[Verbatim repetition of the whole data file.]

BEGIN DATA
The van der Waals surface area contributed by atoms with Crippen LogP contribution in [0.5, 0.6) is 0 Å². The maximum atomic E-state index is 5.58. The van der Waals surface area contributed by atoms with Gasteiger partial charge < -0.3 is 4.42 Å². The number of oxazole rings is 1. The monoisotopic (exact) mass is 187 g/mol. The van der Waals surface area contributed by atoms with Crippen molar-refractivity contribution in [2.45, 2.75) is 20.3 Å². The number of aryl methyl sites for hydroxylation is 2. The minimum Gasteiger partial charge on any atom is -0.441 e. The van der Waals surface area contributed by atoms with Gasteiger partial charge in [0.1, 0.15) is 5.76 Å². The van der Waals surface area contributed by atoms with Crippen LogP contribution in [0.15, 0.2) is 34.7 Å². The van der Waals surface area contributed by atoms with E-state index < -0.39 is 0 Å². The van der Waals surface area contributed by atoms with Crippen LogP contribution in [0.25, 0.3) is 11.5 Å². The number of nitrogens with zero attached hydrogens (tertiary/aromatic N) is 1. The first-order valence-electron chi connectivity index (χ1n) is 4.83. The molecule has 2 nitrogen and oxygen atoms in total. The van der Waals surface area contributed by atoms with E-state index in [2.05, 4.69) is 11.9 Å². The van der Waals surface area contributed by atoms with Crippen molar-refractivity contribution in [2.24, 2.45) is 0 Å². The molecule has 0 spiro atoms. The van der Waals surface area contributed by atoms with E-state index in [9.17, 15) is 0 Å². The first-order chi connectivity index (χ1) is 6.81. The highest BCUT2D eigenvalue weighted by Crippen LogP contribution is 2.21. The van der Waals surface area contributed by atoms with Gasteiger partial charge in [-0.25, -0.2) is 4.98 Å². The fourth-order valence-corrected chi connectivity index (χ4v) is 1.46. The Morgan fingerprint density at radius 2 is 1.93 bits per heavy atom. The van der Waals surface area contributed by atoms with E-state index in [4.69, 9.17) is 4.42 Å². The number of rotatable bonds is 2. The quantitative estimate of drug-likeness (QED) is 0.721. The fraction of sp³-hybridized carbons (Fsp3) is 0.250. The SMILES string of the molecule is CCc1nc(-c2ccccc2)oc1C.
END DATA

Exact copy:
The van der Waals surface area contributed by atoms with Crippen LogP contribution in [0.5, 0.6) is 0 Å². The maximum atomic E-state index is 5.58. The van der Waals surface area contributed by atoms with Gasteiger partial charge < -0.3 is 4.42 Å². The number of oxazole rings is 1. The monoisotopic (exact) mass is 187 g/mol. The van der Waals surface area contributed by atoms with Crippen molar-refractivity contribution in [2.45, 2.75) is 20.3 Å². The number of aryl methyl sites for hydroxylation is 2. The minimum Gasteiger partial charge on any atom is -0.441 e. The van der Waals surface area contributed by atoms with Gasteiger partial charge in [0.1, 0.15) is 5.76 Å². The van der Waals surface area contributed by atoms with Crippen LogP contribution in [0.15, 0.2) is 34.7 Å². The van der Waals surface area contributed by atoms with E-state index < -0.39 is 0 Å². The van der Waals surface area contributed by atoms with Crippen LogP contribution in [0.25, 0.3) is 11.5 Å². The number of nitrogens with zero attached hydrogens (tertiary/aromatic N) is 1. The first-order valence-electron chi connectivity index (χ1n) is 4.83. The molecule has 2 nitrogen and oxygen atoms in total. The van der Waals surface area contributed by atoms with E-state index in [2.05, 4.69) is 11.9 Å². The van der Waals surface area contributed by atoms with Crippen molar-refractivity contribution in [2.24, 2.45) is 0 Å². The molecule has 0 spiro atoms. The van der Waals surface area contributed by atoms with E-state index in [9.17, 15) is 0 Å². The first-order chi connectivity index (χ1) is 6.81. The highest BCUT2D eigenvalue weighted by Crippen LogP contribution is 2.21. The van der Waals surface area contributed by atoms with Gasteiger partial charge in [-0.25, -0.2) is 4.98 Å². The fourth-order valence-corrected chi connectivity index (χ4v) is 1.46. The Morgan fingerprint density at radius 2 is 1.93 bits per heavy atom. The van der Waals surface area contributed by atoms with E-state index in [4.69, 9.17) is 4.42 Å². The number of rotatable bonds is 2. The quantitative estimate of drug-likeness (QED) is 0.721. The fraction of sp³-hybridized carbons (Fsp3) is 0.250. The SMILES string of the molecule is CCc1nc(-c2ccccc2)oc1C.